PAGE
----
Injuries to the mother/birthing parent
The most common injury to the mother or birthing parent is post-partum haemorrhage – or excessive bleeding after birth. This is most likely to be caused by a tear to the perineum or vagina caused by the trauma of the manoeuvres to release the baby. This is estimated to be around 11%(3) of the births which include a shoulder dystocia (not 11% of all births).
Shoulder Dystocia can lead to damage to the birthing woman or person’s perineum and vagina, and of those people whose births included a shoulder dystocia, around 3.8%(3) of them had third or fourth degree tears(5). This is very slightly higher than the rate of third or fourth degree tears which happen in hospital births, which according to RCOG is around 3%(5).
There is also likely to be a higher rate of parents experiencing psychological injuries, such as PTSD, although I have been unable to locate any research specifically on the effects of shoulder dystocia on rates of psychological birth trauma injury. This is because the mental health of birthing women and people is often given far less consideration than physical injuries to the birth parent or baby, even though it is essential to a women’s overall health and wellbeing. It is also worth remembering that not only may parents experience trauma when these types of birth complications happen, but so do the midwives, doctors and other birth attendants. This data is also rarely tracked. Neither is enough focus given to the impact that this trauma has on how midwives and doctors approach birth in the future, and whether their vicarious trauma means that they’re more likely to attempt to encourage pregnant women and people into interventions that aren’t right for them.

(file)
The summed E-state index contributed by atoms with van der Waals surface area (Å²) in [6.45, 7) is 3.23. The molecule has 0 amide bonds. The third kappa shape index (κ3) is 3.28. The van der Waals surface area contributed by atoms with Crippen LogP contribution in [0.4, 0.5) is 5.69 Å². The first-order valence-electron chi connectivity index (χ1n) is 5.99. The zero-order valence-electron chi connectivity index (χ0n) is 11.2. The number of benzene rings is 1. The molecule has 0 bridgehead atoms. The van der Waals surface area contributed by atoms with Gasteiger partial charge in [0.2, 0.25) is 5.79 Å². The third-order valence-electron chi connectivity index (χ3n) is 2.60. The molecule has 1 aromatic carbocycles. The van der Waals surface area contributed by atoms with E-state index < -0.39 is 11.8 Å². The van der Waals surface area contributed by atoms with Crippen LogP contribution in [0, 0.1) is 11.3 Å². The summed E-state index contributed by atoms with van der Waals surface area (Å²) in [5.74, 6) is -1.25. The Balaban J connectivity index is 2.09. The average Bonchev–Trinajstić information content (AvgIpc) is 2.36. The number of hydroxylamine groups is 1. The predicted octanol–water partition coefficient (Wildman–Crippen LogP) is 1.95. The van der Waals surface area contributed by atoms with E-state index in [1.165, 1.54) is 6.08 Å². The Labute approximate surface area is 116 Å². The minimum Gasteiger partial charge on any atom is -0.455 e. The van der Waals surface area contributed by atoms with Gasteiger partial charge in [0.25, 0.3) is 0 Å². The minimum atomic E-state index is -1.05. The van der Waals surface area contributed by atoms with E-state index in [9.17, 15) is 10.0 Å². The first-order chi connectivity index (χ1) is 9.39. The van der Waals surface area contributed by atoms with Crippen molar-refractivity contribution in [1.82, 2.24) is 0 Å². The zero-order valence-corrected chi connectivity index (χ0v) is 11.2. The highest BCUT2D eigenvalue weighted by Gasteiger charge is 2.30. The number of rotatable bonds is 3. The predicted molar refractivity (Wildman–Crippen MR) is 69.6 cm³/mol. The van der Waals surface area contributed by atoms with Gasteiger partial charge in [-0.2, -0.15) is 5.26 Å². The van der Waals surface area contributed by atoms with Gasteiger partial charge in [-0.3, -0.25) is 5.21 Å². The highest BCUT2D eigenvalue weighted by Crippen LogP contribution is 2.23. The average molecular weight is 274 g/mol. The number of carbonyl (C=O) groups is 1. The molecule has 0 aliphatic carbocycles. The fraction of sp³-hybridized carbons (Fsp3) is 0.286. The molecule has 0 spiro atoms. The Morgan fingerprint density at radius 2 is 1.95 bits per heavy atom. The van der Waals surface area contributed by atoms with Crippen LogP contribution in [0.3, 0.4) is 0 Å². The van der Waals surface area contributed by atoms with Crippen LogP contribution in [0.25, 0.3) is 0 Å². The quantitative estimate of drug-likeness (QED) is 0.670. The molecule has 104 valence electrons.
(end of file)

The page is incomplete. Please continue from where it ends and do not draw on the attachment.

Injuries to the baby
The most common injury to the baby is damage to their shoulder, called a brachial plexus injury. RCOG estimates that 2.35% – 16% of babies who have a shoulder dystocia experience a brachial plexus injury, however most babies recover quickly. RCOG states that 1 in 10 of those babies who are actually injured suffer permanent damage. According to RCOG this is around 2 in every 10,000 births. Having said this, brachial plexus injury can happen in a caesarean birth, too – perhaps as high as 3 in every 10,000 caesareans!(6)
The Big Baby Trial’s figures on permanent injury are much higher than RCOG’s. The trial’s website states that 1 in 100 babies who experience a shoulder dystocia will have a permanent shoulder injury(4). There is no explanation given as to why the figures in The Big Baby Trial are so dramatically different to RCOG’s figures.
The biggest fear about shoulder dystocia is the possibility of brain damage or the death of the baby. This is very rare indeed, while of course a devastating tragedy that everyone would like to stop from happening. The website ‘Evidence Based Birth’ discussed the various trials and data on these outcomes in detail(7).